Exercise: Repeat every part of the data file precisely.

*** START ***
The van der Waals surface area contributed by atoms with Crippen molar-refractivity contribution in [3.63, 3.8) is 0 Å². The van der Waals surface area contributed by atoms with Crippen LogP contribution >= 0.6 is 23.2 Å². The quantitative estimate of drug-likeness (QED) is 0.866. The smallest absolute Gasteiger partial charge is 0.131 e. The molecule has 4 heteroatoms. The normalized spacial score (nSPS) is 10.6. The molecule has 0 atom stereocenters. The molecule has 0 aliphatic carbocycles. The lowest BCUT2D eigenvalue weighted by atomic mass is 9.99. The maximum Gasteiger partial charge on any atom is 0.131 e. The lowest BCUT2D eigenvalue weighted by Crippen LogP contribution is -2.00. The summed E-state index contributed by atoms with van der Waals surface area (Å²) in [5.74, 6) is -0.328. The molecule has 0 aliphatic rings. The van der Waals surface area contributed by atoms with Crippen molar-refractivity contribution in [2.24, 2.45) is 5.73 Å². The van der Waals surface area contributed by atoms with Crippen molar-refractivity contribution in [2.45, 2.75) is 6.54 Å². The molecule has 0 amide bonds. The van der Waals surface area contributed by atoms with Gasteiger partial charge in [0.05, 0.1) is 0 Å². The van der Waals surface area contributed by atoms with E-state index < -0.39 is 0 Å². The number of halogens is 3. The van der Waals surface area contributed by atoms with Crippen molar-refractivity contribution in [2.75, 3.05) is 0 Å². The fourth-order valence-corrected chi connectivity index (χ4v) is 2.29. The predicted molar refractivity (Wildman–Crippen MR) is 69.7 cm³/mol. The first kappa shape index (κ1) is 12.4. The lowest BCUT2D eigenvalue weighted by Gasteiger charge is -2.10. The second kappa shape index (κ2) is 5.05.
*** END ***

The van der Waals surface area contributed by atoms with Crippen molar-refractivity contribution in [3.63, 3.8) is 0 Å². The van der Waals surface area contributed by atoms with Crippen LogP contribution >= 0.6 is 23.2 Å². The quantitative estimate of drug-likeness (QED) is 0.866. The smallest absolute Gasteiger partial charge is 0.131 e. The molecule has 4 heteroatoms. The normalized spacial score (nSPS) is 10.6. The molecule has 0 atom stereocenters. The molecule has 0 aliphatic carbocycles. The lowest BCUT2D eigenvalue weighted by atomic mass is 9.99. The maximum Gasteiger partial charge on any atom is 0.131 e. The lowest BCUT2D eigenvalue weighted by Crippen LogP contribution is -2.00. The summed E-state index contributed by atoms with van der Waals surface area (Å²) in [5.74, 6) is -0.328. The molecule has 0 aliphatic rings. The van der Waals surface area contributed by atoms with Crippen molar-refractivity contribution in [2.24, 2.45) is 5.73 Å². The van der Waals surface area contributed by atoms with Crippen molar-refractivity contribution in [2.45, 2.75) is 6.54 Å². The molecule has 0 amide bonds. The van der Waals surface area contributed by atoms with Gasteiger partial charge in [0.05, 0.1) is 0 Å². The van der Waals surface area contributed by atoms with E-state index < -0.39 is 0 Å². The number of halogens is 3. The van der Waals surface area contributed by atoms with Crippen molar-refractivity contribution in [2.75, 3.05) is 0 Å². The fourth-order valence-corrected chi connectivity index (χ4v) is 2.29. The predicted molar refractivity (Wildman–Crippen MR) is 69.7 cm³/mol. The first kappa shape index (κ1) is 12.4. The lowest BCUT2D eigenvalue weighted by Gasteiger charge is -2.10. The second kappa shape index (κ2) is 5.05.